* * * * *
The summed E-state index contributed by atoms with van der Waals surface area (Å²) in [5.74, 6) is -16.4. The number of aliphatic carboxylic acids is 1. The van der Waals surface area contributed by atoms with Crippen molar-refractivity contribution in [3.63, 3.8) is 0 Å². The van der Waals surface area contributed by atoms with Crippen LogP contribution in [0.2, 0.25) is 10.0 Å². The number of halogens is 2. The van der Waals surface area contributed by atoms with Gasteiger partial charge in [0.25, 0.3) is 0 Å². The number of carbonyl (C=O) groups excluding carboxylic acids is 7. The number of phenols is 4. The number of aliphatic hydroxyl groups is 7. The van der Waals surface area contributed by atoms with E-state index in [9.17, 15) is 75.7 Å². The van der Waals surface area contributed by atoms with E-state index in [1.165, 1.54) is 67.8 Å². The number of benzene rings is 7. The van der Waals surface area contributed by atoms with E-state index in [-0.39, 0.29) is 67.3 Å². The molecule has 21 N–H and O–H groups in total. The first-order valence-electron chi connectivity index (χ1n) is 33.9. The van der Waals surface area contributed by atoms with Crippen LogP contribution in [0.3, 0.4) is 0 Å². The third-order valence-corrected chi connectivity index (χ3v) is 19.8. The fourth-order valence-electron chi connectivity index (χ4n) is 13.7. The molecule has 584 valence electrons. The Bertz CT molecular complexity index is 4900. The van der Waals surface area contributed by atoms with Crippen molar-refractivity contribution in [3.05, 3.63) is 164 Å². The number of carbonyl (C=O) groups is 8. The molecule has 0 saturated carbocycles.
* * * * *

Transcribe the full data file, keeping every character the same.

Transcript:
The summed E-state index contributed by atoms with van der Waals surface area (Å²) in [5.74, 6) is -16.4. The number of aliphatic carboxylic acids is 1. The van der Waals surface area contributed by atoms with Crippen molar-refractivity contribution in [3.63, 3.8) is 0 Å². The van der Waals surface area contributed by atoms with Crippen LogP contribution in [0.2, 0.25) is 10.0 Å². The number of halogens is 2. The van der Waals surface area contributed by atoms with Gasteiger partial charge in [0.25, 0.3) is 0 Å². The number of carbonyl (C=O) groups excluding carboxylic acids is 7. The number of phenols is 4. The number of aliphatic hydroxyl groups is 7. The van der Waals surface area contributed by atoms with E-state index in [9.17, 15) is 75.7 Å². The van der Waals surface area contributed by atoms with E-state index in [1.165, 1.54) is 67.8 Å². The number of benzene rings is 7. The van der Waals surface area contributed by atoms with E-state index in [-0.39, 0.29) is 67.3 Å². The molecule has 21 N–H and O–H groups in total. The first-order valence-electron chi connectivity index (χ1n) is 33.9. The van der Waals surface area contributed by atoms with Crippen LogP contribution in [0.3, 0.4) is 0 Å². The third-order valence-corrected chi connectivity index (χ3v) is 19.8. The fourth-order valence-electron chi connectivity index (χ4n) is 13.7. The molecule has 584 valence electrons. The Bertz CT molecular complexity index is 4900. The van der Waals surface area contributed by atoms with Crippen molar-refractivity contribution in [3.05, 3.63) is 164 Å². The number of carbonyl (C=O) groups is 8. The molecule has 0 saturated carbocycles.